New Jersey's Hoboken High School became one of the schools in the country to receive its own fully equipped ambulance last spring, donated by the Blairstown (NJ) Ambulance Corps. The 1993 Ford E350/Horton Mini-Mod rig will be used mostly for training Hoboken High's student emergency response team (ERT).
The team was founded in the wake of 9/11, after its faculty sponsor, the district's Coordinator of Service Learning, Joseph Miele, and several of his students volunteered at an emergency triage center set up in Hoboken's PATH train station in the crucial hours after the towers fell just across the Hudson River. The 18-year veteran EMT and lifetime member of the all-volunteer Blairstown Ambulance Corps set up the school's ERT as an after-school club where students could train in CPR and advanced aid techniques to become certified responders.
"We knew it was a new world," says Miele, "and the students wanted to be ready for any
kind of emergency."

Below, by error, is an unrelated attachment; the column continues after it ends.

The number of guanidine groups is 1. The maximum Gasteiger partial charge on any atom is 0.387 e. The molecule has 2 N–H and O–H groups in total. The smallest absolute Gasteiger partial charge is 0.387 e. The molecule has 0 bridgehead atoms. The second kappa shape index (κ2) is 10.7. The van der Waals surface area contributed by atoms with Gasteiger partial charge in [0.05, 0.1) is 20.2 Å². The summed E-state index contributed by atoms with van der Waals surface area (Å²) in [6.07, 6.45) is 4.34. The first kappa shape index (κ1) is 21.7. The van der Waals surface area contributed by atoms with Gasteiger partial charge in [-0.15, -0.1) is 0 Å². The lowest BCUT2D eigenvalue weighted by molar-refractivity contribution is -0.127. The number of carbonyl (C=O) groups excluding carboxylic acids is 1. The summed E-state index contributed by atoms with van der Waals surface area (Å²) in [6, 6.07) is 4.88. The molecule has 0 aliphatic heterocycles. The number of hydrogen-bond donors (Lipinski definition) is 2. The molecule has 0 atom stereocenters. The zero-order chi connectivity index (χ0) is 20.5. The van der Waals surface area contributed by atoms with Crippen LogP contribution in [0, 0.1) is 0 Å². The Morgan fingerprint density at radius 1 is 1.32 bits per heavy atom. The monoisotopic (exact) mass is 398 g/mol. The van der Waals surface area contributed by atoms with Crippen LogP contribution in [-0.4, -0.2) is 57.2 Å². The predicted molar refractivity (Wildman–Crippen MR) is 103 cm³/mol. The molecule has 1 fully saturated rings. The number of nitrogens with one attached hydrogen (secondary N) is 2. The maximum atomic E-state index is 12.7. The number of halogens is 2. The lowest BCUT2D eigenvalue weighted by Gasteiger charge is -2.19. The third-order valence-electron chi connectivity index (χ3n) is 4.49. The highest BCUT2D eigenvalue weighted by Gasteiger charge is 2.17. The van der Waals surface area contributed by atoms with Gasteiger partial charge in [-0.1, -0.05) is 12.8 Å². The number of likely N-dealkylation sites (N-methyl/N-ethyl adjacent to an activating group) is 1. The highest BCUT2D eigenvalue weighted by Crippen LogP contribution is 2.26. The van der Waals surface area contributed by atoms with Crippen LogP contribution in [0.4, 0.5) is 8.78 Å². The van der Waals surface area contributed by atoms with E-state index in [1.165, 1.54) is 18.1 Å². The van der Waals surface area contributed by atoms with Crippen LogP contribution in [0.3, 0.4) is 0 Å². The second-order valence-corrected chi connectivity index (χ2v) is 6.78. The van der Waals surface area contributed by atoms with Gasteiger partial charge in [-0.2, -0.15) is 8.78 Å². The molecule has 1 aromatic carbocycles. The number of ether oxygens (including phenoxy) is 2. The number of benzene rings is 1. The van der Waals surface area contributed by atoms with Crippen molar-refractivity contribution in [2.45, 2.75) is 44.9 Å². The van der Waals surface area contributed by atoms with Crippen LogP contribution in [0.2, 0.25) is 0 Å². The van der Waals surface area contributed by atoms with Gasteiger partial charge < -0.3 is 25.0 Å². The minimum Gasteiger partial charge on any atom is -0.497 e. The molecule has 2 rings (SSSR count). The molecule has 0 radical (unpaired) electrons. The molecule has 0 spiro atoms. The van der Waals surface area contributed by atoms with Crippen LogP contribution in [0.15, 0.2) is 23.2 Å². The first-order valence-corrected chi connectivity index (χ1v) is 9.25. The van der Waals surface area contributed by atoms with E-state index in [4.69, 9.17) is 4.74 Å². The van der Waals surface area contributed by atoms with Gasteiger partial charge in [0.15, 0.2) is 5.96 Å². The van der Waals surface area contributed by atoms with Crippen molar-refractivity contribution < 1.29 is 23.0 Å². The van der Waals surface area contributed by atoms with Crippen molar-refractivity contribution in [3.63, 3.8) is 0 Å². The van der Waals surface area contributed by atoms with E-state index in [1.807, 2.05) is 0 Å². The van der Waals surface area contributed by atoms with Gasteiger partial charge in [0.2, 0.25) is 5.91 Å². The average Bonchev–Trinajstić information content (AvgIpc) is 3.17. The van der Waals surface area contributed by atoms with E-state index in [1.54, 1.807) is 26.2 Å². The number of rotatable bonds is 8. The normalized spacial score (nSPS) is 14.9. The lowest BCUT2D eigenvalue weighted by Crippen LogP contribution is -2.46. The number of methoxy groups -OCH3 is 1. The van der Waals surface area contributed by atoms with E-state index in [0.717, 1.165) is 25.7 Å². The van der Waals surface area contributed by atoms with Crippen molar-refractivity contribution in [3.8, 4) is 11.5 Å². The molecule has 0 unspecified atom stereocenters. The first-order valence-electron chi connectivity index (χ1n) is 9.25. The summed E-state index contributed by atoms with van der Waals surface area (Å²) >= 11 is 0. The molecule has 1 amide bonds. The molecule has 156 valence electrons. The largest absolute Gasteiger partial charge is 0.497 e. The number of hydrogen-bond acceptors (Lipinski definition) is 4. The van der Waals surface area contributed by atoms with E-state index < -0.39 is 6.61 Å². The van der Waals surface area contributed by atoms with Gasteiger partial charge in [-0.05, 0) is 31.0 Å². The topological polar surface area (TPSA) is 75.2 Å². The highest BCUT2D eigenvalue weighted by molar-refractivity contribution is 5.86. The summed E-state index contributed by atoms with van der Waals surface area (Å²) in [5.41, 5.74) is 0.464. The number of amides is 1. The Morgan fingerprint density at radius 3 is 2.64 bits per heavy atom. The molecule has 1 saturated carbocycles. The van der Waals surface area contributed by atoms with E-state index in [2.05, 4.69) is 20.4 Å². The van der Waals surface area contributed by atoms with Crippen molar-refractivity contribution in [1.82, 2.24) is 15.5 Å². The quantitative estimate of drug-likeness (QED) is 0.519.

When Miele heard Blairstown
Ambulance Corps was looking to
sell one of its rigs, he asked them
to donate it to Hoboken High, says
Blairstown's Captain Scott Durlester.
"We had about five offers on it, but
when Joe presented his proposal,
it was unanimous - we thought it
was a great idea." The students had
participated in drills with the ambulance
corps before. "They're a great
bunch, and this is a good way to get
kids started in EMS," Durlester says.
The ambulance is fully insured, and
the district has received a $26,000
federal Youth Organized for Disaster
Action grant to keep it stocked.
Students in the Hoboken High School ERT receive over 50 hours of training and mentoring from the American Red Cross, the Hoboken Volunteer Ambulance Corps and staff at St. Mary Hospital, after which they are awarded responder certification with endorsements for
CPR proficiency from the Red Cross. They participated in last spring's large-scale drill, TOPOFF 3, "working vital signs and everything else," says Miele, alongside the pros.
This fall, with 10 of its 15-member crew having graduated, the four-year-old ERT club is expanding into a full EMT training program. "Then the kids can start answering nonemergency
calls with the school nurse. Once we get more certification, we can get that going," says